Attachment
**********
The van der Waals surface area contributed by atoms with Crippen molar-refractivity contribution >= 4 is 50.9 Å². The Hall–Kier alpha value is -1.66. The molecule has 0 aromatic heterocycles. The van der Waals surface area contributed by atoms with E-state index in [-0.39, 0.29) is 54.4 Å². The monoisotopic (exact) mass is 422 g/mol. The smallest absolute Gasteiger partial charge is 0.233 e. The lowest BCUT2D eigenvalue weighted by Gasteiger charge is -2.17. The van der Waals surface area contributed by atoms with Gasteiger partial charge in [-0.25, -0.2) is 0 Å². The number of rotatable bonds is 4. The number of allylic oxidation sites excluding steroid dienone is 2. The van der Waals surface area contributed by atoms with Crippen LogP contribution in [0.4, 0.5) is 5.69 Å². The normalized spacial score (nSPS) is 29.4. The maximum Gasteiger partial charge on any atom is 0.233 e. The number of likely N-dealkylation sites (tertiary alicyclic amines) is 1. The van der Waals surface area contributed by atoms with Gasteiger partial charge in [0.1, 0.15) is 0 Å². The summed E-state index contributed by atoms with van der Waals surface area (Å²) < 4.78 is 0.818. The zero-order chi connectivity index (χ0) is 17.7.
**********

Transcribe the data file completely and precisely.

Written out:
The van der Waals surface area contributed by atoms with Crippen molar-refractivity contribution >= 4 is 50.9 Å². The Hall–Kier alpha value is -1.66. The molecule has 0 aromatic heterocycles. The van der Waals surface area contributed by atoms with E-state index in [-0.39, 0.29) is 54.4 Å². The monoisotopic (exact) mass is 422 g/mol. The smallest absolute Gasteiger partial charge is 0.233 e. The lowest BCUT2D eigenvalue weighted by Gasteiger charge is -2.17. The van der Waals surface area contributed by atoms with Gasteiger partial charge in [-0.25, -0.2) is 0 Å². The number of rotatable bonds is 4. The number of allylic oxidation sites excluding steroid dienone is 2. The van der Waals surface area contributed by atoms with Crippen LogP contribution in [0.4, 0.5) is 5.69 Å². The normalized spacial score (nSPS) is 29.4. The maximum Gasteiger partial charge on any atom is 0.233 e. The number of likely N-dealkylation sites (tertiary alicyclic amines) is 1. The van der Waals surface area contributed by atoms with Gasteiger partial charge in [0.1, 0.15) is 0 Å². The summed E-state index contributed by atoms with van der Waals surface area (Å²) < 4.78 is 0.818. The zero-order chi connectivity index (χ0) is 17.7.